This new slew of gnarled, hard compressed, gun toting, post-grime, world-influenced dubstep from Walton manages to rewire any preconceptions you might have had about the producer. I mean, sure, it’s serving hot dogs in the same ballpark as his other stuff, but this feels like more of a purposeful exploration of a certain sound palette. And you guys already know how I feel about self-imposed creative restrictions, right? I love them. I need them. I can’t finish anything without...
Being forever drawn to the weirder cuts, of course I’m gonna go on record and say that the most interesting and inspiring part of ELLLL’s three-tracker for Glacial Industries is the oddball closer, ‘Jawbreaker’. Though its simplicity could very well be perceived as naivety, it manages to unsettle and morph itself into some brutal shapes. The other two cuts are cool too. Even though they’re a bit more techno, they still have a playful, pitch-drunk personality.
'Dance Of The Vampires'
Proving himself to be a dab hand at both restraint and cracking open the nuclei of multiple genre styles, K-Lone debuts on the Idle Hands label with a duo of tracks that properly channel the cool detachment of dub techno. Minimal flutters of percussion pepper the suitably named ‘Sleepwalker’, but it’s on ‘Dance Of The Vampires’, when K-LONE starts stuttering the groove with shy snare hits and dub delays, that the space and nuance of his style properly click into place.
'I Got Shit To Do'
Still one of the only producers who, in my mid-thirties soaked, cynical air of world-weary pedantry, I will happily fork out money for instantly upon receipt of those Bandcamp release alert emails, Samiyam’s back with a 10-track beat tape called 'I Got Shit To Do'. With its ‘straight-from-the-sampler’ ruggedness, it’s safe to say this is a quick-fire and pure expression of where Sam’s at now, which is evidently (go listen to ‘Waterslide’) drunk on weird samples and nutty drum experiments.
House of Pastilles
Delivering another trio of Megadrive era, game soundtrack-influenced rolling house music, the Infamous Zol pushes past the innocence of youth and more into the world of club constructions on his label’s second release. And it works; or rather, there’s something about the accessibility of his sounds that makes it work. Rather than contemporary, hyper glossy, overly slick synth design, he’s using gear that appears well… rather primitive. Use what you’ve got. That's the kind of mantra you HAVE to live by.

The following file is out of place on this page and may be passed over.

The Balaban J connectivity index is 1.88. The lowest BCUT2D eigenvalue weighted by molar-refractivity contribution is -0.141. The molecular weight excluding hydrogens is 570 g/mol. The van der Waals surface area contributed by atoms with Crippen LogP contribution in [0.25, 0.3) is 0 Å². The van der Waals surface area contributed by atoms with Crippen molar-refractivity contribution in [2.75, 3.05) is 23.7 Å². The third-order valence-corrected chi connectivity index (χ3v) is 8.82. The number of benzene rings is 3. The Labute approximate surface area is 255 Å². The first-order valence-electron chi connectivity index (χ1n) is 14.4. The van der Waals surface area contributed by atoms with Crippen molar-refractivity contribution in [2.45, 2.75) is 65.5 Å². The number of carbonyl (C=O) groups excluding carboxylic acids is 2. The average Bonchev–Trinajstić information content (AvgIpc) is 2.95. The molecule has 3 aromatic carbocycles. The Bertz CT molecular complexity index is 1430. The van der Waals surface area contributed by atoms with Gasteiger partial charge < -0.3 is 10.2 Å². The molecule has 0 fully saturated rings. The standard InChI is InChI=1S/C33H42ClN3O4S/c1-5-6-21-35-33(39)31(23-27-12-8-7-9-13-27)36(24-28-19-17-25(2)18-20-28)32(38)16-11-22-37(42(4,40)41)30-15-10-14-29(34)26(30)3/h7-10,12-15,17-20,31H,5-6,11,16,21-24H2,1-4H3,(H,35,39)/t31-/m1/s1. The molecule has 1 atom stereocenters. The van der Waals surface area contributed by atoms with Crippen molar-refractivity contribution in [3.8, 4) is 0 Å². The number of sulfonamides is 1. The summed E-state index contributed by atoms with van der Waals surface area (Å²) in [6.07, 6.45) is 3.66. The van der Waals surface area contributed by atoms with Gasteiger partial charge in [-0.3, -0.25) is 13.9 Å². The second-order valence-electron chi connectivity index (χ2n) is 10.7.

Track two, ‘Salt And Pepper’: them's the drums I do like. Those clipped, slightly tinny snare drums that season the mixdown, swinging through the panning of whatever kind of a bastardised vocal sample that is, with very little concern for anything else other than creating a drive…. they’re my new jam. What Plead manages to do again and again on this six-track EP for Nervous Horizon is distill his tracks down to their necessary elements, which is essentially just drums.
Friends Of Friends
Announcing his new album with a track called ‘The End’ was always going to find Shlohmo in a rather pensive mood, but there are a bunch of cool things layered up within the emotive hallmarks of his music. Firstly, the general thrall of his guitar work’s introspection lifts the main ascending/descending xylophone refrain into something way more powerful. Then there’s the very fact that he’s rocking a xylophone head on, as he stares down the barrel of his own personal apocalypse. That’s admirable.
The Version label returns with a duo of cuts from the Italian producer Piezo, that regular followers of this page will remember from last month's chart. Piezo has delivered two rather nonchalant club cuts, and by that I mean that they do their own thing with a confidence and a seeming pleasure in being so different, both from each other, and from the wider crowd. ‘The Mandrake’ is a wall of hard ball, slowed up soca, while ‘Tinned’ is more of a technical, thickened-up stomper.